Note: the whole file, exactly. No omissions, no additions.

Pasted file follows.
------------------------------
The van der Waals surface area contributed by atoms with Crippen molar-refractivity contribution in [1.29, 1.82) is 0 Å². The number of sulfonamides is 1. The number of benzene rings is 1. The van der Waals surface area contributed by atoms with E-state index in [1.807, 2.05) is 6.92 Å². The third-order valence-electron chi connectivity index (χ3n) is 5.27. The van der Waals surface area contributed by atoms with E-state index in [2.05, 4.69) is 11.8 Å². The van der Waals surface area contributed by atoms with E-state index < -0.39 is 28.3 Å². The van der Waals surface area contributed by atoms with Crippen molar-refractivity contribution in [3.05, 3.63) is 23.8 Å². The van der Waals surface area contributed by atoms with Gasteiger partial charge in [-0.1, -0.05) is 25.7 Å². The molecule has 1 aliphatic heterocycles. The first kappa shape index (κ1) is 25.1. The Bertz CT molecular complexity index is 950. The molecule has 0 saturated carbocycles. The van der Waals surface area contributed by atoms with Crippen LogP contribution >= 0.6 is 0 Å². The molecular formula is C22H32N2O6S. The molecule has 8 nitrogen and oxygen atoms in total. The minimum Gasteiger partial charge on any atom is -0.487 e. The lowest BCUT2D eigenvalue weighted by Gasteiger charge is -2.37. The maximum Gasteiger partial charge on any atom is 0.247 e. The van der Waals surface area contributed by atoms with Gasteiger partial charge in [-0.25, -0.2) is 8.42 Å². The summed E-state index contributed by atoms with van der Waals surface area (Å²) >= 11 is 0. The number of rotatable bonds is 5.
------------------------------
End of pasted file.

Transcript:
The van der Waals surface area contributed by atoms with Crippen molar-refractivity contribution in [1.29, 1.82) is 0 Å². The number of sulfonamides is 1. The number of benzene rings is 1. The van der Waals surface area contributed by atoms with E-state index in [1.807, 2.05) is 6.92 Å². The third-order valence-electron chi connectivity index (χ3n) is 5.27. The van der Waals surface area contributed by atoms with E-state index in [2.05, 4.69) is 11.8 Å². The van der Waals surface area contributed by atoms with E-state index < -0.39 is 28.3 Å². The van der Waals surface area contributed by atoms with Crippen molar-refractivity contribution in [3.05, 3.63) is 23.8 Å². The van der Waals surface area contributed by atoms with Gasteiger partial charge in [-0.1, -0.05) is 25.7 Å². The molecule has 1 aliphatic heterocycles. The first kappa shape index (κ1) is 25.1. The Bertz CT molecular complexity index is 950. The molecule has 0 saturated carbocycles. The van der Waals surface area contributed by atoms with Crippen LogP contribution >= 0.6 is 0 Å². The molecular formula is C22H32N2O6S. The molecule has 8 nitrogen and oxygen atoms in total. The minimum Gasteiger partial charge on any atom is -0.487 e. The lowest BCUT2D eigenvalue weighted by Gasteiger charge is -2.37. The maximum Gasteiger partial charge on any atom is 0.247 e. The van der Waals surface area contributed by atoms with Gasteiger partial charge in [-0.25, -0.2) is 8.42 Å². The summed E-state index contributed by atoms with van der Waals surface area (Å²) >= 11 is 0. The number of rotatable bonds is 5.